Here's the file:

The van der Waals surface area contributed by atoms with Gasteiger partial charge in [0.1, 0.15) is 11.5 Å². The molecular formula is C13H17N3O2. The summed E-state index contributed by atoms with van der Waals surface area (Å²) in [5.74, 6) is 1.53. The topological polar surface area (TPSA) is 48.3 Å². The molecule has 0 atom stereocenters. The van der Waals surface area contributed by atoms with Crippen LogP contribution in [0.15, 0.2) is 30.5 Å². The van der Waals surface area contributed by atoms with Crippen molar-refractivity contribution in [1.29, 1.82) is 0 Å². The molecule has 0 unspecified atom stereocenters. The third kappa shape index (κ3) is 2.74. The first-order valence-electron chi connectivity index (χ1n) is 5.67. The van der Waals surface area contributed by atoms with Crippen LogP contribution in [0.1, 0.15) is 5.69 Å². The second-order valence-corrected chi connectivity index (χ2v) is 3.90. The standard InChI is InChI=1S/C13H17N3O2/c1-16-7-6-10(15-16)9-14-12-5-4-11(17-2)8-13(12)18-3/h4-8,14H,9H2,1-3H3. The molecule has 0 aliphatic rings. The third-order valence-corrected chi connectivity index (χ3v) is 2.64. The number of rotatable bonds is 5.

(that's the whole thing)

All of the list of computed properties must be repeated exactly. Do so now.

The van der Waals surface area contributed by atoms with Gasteiger partial charge in [0.1, 0.15) is 11.5 Å². The molecular formula is C13H17N3O2. The summed E-state index contributed by atoms with van der Waals surface area (Å²) in [5.74, 6) is 1.53. The topological polar surface area (TPSA) is 48.3 Å². The molecule has 0 atom stereocenters. The van der Waals surface area contributed by atoms with Crippen LogP contribution in [0.15, 0.2) is 30.5 Å². The van der Waals surface area contributed by atoms with Crippen molar-refractivity contribution in [1.29, 1.82) is 0 Å². The molecule has 0 unspecified atom stereocenters. The third kappa shape index (κ3) is 2.74. The first-order valence-electron chi connectivity index (χ1n) is 5.67. The van der Waals surface area contributed by atoms with Crippen LogP contribution in [0.1, 0.15) is 5.69 Å². The second-order valence-corrected chi connectivity index (χ2v) is 3.90. The standard InChI is InChI=1S/C13H17N3O2/c1-16-7-6-10(15-16)9-14-12-5-4-11(17-2)8-13(12)18-3/h4-8,14H,9H2,1-3H3. The molecule has 0 aliphatic rings. The third-order valence-corrected chi connectivity index (χ3v) is 2.64. The number of rotatable bonds is 5.